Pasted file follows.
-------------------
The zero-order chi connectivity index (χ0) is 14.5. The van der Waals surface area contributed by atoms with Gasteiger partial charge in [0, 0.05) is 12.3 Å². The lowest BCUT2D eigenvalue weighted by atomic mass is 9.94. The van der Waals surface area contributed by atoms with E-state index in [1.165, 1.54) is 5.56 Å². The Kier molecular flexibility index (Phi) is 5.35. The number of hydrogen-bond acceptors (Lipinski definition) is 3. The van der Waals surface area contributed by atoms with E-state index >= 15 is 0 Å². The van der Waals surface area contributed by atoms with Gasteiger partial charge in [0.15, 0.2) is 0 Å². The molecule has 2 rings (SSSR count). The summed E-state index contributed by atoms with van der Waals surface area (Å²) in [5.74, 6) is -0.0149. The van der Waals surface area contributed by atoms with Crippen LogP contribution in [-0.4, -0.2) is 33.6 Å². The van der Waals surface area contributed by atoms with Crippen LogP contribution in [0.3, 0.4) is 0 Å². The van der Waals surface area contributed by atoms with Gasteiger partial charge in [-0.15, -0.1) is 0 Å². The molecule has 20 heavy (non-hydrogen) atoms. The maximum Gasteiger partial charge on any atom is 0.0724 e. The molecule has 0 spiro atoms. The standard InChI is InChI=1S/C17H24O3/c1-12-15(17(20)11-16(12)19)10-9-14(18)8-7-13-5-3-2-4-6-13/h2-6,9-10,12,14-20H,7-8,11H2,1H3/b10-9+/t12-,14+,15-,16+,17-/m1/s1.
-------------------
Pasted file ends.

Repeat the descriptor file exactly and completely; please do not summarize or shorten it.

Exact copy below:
The zero-order chi connectivity index (χ0) is 14.5. The van der Waals surface area contributed by atoms with Gasteiger partial charge in [0, 0.05) is 12.3 Å². The lowest BCUT2D eigenvalue weighted by atomic mass is 9.94. The van der Waals surface area contributed by atoms with E-state index in [1.165, 1.54) is 5.56 Å². The Kier molecular flexibility index (Phi) is 5.35. The number of hydrogen-bond acceptors (Lipinski definition) is 3. The van der Waals surface area contributed by atoms with E-state index >= 15 is 0 Å². The van der Waals surface area contributed by atoms with Gasteiger partial charge in [0.15, 0.2) is 0 Å². The molecule has 2 rings (SSSR count). The summed E-state index contributed by atoms with van der Waals surface area (Å²) in [5.74, 6) is -0.0149. The van der Waals surface area contributed by atoms with Crippen LogP contribution in [-0.4, -0.2) is 33.6 Å². The van der Waals surface area contributed by atoms with Crippen LogP contribution in [0.3, 0.4) is 0 Å². The van der Waals surface area contributed by atoms with Gasteiger partial charge in [-0.15, -0.1) is 0 Å². The molecule has 20 heavy (non-hydrogen) atoms. The maximum Gasteiger partial charge on any atom is 0.0724 e. The molecule has 0 spiro atoms. The standard InChI is InChI=1S/C17H24O3/c1-12-15(17(20)11-16(12)19)10-9-14(18)8-7-13-5-3-2-4-6-13/h2-6,9-10,12,14-20H,7-8,11H2,1H3/b10-9+/t12-,14+,15-,16+,17-/m1/s1.